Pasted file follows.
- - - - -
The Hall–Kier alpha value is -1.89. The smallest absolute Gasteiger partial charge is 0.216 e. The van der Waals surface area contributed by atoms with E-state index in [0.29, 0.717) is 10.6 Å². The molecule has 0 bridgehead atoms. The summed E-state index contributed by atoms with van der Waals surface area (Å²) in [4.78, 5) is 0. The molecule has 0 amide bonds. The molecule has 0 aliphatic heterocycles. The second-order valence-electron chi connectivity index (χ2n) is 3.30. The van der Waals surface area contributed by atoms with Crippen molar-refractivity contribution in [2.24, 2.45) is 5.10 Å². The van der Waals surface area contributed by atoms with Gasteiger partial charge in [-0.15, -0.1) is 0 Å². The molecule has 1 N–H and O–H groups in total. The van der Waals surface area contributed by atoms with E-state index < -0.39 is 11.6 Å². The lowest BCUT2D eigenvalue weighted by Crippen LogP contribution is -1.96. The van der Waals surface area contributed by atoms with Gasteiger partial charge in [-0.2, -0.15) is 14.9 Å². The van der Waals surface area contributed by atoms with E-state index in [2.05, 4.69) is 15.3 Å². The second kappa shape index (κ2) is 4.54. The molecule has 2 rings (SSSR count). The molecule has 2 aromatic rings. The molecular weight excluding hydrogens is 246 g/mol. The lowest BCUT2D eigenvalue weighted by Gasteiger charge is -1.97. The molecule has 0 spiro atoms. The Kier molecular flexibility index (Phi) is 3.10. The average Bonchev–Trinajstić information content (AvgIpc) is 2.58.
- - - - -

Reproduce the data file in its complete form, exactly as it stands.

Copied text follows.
The Hall–Kier alpha value is -1.89. The smallest absolute Gasteiger partial charge is 0.216 e. The van der Waals surface area contributed by atoms with E-state index in [0.29, 0.717) is 10.6 Å². The molecule has 0 bridgehead atoms. The summed E-state index contributed by atoms with van der Waals surface area (Å²) in [4.78, 5) is 0. The molecule has 0 amide bonds. The molecule has 0 aliphatic heterocycles. The second-order valence-electron chi connectivity index (χ2n) is 3.30. The van der Waals surface area contributed by atoms with Crippen molar-refractivity contribution in [2.24, 2.45) is 5.10 Å². The van der Waals surface area contributed by atoms with Gasteiger partial charge in [-0.15, -0.1) is 0 Å². The molecule has 1 N–H and O–H groups in total. The van der Waals surface area contributed by atoms with E-state index < -0.39 is 11.6 Å². The lowest BCUT2D eigenvalue weighted by Crippen LogP contribution is -1.96. The van der Waals surface area contributed by atoms with Gasteiger partial charge in [-0.2, -0.15) is 14.9 Å². The van der Waals surface area contributed by atoms with E-state index in [2.05, 4.69) is 15.3 Å². The second kappa shape index (κ2) is 4.54. The molecule has 2 rings (SSSR count). The molecule has 2 aromatic rings. The molecular weight excluding hydrogens is 246 g/mol. The lowest BCUT2D eigenvalue weighted by Gasteiger charge is -1.97. The molecule has 0 spiro atoms. The Kier molecular flexibility index (Phi) is 3.10. The average Bonchev–Trinajstić information content (AvgIpc) is 2.58.